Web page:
Canada: Finding The Right Shade Of Green - Clarifications And Updates To The OPA FIT Program

Since its release of the Feed-In Tariff (FIT) program on September 30, 2009, the Ontario Power Authority (OPA) has faced both commendation and criticism. Throughout the Launch Period, ending November 30, 2009, the OPA has released several clarifications and amendments to the initial FIT program. The following is a summary of the key announcements made throughout the past two months and some of the issues that remain outstanding.

Key Recent Announcements

Domestic Content Technical Notes: This component of the FIT program has raised extensive criticism from proponents. The OPA has indicated that the requirements set out in the original FIT contract will not be changed but has now provided further technical notes to assist proponents in interpreting these obligations. These notes can be found on the OPA website and will be updated periodically.

Agricultural Land Restrictions for Solar PV: The OPA has announced that it will provide guidelines for proponents that detail the benefits of more renewable energy with the need to protect Ontario's prime agricultural land and details on exemptions available for lands zoned for non-agricultural purposes. Contained within these guidelines will be details on the evidence that a proponent must provide for proposed projects on such lands. These guidelines have not been released as of the date of this update.

Transition options for microFIT (< 500 kW) projects: On October 30, 2009, the OPA announced new options for microFIT proponents that have projects in the late phases of development. These new options exempt such projects from domestic content requirements. Eligible proponents must have either a previous RESOP contract or have purchased generation equipment prior to October 1, 2009 and may elect to transition into the microFIT program or amend the RESOP contract to reflect microFIT prices.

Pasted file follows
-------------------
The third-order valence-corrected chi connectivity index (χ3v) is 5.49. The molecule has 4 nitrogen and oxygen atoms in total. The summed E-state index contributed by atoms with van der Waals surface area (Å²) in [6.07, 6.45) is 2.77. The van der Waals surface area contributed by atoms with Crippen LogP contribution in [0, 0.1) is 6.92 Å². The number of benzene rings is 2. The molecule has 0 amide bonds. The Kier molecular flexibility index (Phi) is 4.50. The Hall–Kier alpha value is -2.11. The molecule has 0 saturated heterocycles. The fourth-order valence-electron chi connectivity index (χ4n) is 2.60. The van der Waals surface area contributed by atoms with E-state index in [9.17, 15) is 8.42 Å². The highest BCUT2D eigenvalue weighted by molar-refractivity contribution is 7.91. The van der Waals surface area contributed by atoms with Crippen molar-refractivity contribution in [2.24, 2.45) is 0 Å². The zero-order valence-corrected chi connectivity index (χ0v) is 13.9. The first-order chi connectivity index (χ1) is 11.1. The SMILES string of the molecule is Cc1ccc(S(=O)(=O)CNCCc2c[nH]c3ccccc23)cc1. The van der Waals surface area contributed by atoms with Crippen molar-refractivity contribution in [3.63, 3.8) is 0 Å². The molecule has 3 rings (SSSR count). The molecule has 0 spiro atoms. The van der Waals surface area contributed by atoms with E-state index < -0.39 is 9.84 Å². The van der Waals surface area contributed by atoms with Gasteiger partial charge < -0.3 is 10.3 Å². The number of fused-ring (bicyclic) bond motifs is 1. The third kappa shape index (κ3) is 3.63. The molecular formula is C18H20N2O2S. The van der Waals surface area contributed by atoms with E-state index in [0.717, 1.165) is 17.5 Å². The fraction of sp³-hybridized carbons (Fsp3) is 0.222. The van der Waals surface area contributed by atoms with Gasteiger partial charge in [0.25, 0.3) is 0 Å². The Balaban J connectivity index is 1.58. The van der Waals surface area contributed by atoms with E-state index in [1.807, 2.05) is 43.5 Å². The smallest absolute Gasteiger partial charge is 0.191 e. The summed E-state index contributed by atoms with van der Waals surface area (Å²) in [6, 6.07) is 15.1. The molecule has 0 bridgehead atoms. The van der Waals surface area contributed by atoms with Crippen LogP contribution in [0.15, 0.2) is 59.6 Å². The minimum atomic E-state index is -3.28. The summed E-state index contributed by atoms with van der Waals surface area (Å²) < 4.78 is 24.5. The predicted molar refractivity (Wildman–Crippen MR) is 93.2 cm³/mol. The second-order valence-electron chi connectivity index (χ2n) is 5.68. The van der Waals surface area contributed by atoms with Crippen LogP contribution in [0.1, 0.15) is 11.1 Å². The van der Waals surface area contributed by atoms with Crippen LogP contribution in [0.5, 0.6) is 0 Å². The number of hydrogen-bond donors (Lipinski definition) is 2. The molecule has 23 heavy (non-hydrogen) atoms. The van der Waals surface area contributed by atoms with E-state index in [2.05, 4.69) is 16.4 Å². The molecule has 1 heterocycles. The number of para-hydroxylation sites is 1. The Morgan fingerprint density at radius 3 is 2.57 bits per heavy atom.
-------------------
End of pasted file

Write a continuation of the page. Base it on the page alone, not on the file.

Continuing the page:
Critical questions

Priority Access: As many generators are aware, Ontarian's demand for electricity has been, at certain times, well below the available generated load on the system. Renewable energy projects have been given a priority right of access to connect to the grid under amendments arising from the Green Energy Act (GEA) but have no defined prioritized right in the actual sale of generated electricity into the grid. As curtailment decisions from the Independent Electricity System Operator (IESO) and Local Distribution Companies (LDCs) become more common, renewable energy generators face the same risk of generation limitation that all other generators, including large scale gas generators, face.

Transmission and Distribution: The popularity of both the old Renewable Energy Standard Offer Program (RESOP) and the FIT program clearly indicates that there are countless project developers interested in entering the generation market. The current determining factor of how quickly these proponents are able to begin selling electricity is transmission and distribution capacity. Hydro One Networks Inc. (HONI) has been directed by the government to commence a large-scale transmission expansion program which is planned to be on stream between 2013 and 2017. Many proponents have raised concerns that the required expansions in both the transmission and distribution systems will cause significant delays in meeting the demand of proposed renewable energy generation facilities.

Conservation and Demand Management (CDM) and Smart Grids: Conservation was a key component to the GEA and it is expected that LDCs will play an important role in the development of CDM protocols. It is anticipated that CDM targets will be made a condition of distribution licences but the details of such an amendment have not been released. The Ontario Energy Board is expected to develop a CDM Code in the coming weeks which will provide a framework on licensing targets and CDM programs.

Despite the concerns raised by many renewable energy project proponents, the FIT program has been, thus far, very well received. As of November 10, 2009, the OPA had received more than 90 applications under the FIT program, representing more than 78 MW of generated capacity and nearly 500 applications under the microFIT program, representing more than 2.5 MW of generated capacity. In comparison to the RESOP program, which contracted more than 1,316 MW of renewable generation, these numbers seem small but the OPA has indicated that it expects these will more than double before the end of the Launch Period. After the November 30, 2009 deadline, the FIT program remains open to applications, although the standard contract rules for time stamping and transmission/distribution capacity allocation become applicable.

The content of this article is intended to provide a general guide to the subject matter. Specialist advice should be sought about your specific circumstances.

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